Learn More About Bluetooth Low Energy

Charles Murray

July 14, 2014

2 Min Read
Learn More About Bluetooth Low Energy

Engineers who want to learn more about Bluetooth Low Energy (LE) will have their chance in an upcoming Design News Continuing Education Course (CEC).

The classes, sponsored by Digi-Key and scheduled for July 21 through July 25, will introduce engineers to the basics of wireless Bluetooth LE network technology. Bluetooth LE, increasingly being used in devices ranging from watches and coffeemakers to security systems and industrial sensor networks, is gaining popularity in applications that call for low current draw.

"With this, you can do things that Zigby and sensor networks are doing, but you can do it on your iPhone or Android," Fred Eady, owner of EDTP Electronics Inc. and teacher of the course, told Design News.

In the classes, Eady will explain how to build Bluetooth LE-based devices and how to write the underlying software code for those devices. Attendees of prior Design News CEC classes have expressed interest in learning about the technology, in part because so many mobile operating systems -- including iOS, Android and Linux -- are now supporting Bluetooth LE. The Bluetooth Special Interest Group (SIG) predicts that 90% of Bluetooth-enabled smartphones will support Bluetooth LE by 2018.

Classes will also offer sample Bluetooth LE applications using Microchip's PIC microcontrollers (MCUs). Included will be PIC 16 Series, PIC 18 Series, PIC 24 Series, and PIC 32 Series devices.

Eady said that many engineers are now considering Bluetooth LE because is offers local control of applications through smartphones, without the need to use the Internet. "This is going to appeal to anyone who wants to use a Bluetooth control function through their Apple of Android devices," he told us.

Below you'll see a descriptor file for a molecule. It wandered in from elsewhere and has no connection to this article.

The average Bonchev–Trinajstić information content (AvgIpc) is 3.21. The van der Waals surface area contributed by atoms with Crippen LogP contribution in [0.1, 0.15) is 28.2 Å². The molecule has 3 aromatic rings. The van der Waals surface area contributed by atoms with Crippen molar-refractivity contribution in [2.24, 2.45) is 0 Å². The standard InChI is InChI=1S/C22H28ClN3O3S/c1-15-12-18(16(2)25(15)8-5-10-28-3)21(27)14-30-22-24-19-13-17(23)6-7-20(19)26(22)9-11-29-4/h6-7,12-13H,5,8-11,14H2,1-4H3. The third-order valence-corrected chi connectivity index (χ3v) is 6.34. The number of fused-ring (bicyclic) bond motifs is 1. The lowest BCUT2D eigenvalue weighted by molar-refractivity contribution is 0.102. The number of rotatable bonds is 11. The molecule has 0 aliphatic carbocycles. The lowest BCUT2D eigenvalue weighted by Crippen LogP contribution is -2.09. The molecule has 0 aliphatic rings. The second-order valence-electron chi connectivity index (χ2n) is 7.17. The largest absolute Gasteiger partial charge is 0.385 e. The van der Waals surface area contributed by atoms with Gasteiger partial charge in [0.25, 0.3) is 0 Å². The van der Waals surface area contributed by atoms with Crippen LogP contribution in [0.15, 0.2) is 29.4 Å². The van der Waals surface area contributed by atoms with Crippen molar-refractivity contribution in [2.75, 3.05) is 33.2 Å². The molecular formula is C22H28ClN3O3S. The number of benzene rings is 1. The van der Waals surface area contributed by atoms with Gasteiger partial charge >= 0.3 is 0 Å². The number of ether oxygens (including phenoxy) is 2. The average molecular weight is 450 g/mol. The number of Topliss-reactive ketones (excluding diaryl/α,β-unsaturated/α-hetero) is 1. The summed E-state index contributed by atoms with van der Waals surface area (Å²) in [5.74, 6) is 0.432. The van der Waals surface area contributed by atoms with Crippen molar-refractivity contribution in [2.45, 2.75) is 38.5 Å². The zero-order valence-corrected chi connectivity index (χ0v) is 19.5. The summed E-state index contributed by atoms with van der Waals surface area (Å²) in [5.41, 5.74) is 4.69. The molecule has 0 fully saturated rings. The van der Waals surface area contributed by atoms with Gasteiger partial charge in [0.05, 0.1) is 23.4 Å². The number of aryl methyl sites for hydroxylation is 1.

Click here to register for "Design Products With Bluetooth Low Energy."

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About the Author(s)

Charles Murray

Charles Murray is a former Design News editor and author of the book, Long Hard Road: The Lithium-Ion Battery and the Electric Car, published by Purdue University Press. He previously served as a DN editor from 1987 to 2000, then returned to the magazine as a senior editor in 2005. A former editor with Semiconductor International and later with EE Times, he has followed the auto industry’s adoption of electric vehicle technology since 1988 and has written extensively about embedded processing and medical electronics. He was a winner of the Jesse H. Neal Award for his story, “The Making of a Medical Miracle,” about implantable defibrillators. He is also the author of the book, The Supermen: The Story of Seymour Cray and the Technical Wizards Behind the Supercomputer, published by John Wiley & Sons in 1997. Murray’s electronics coverage has frequently appeared in the Chicago Tribune and in Popular Science. He holds a BS in engineering from the University of Illinois at Chicago.

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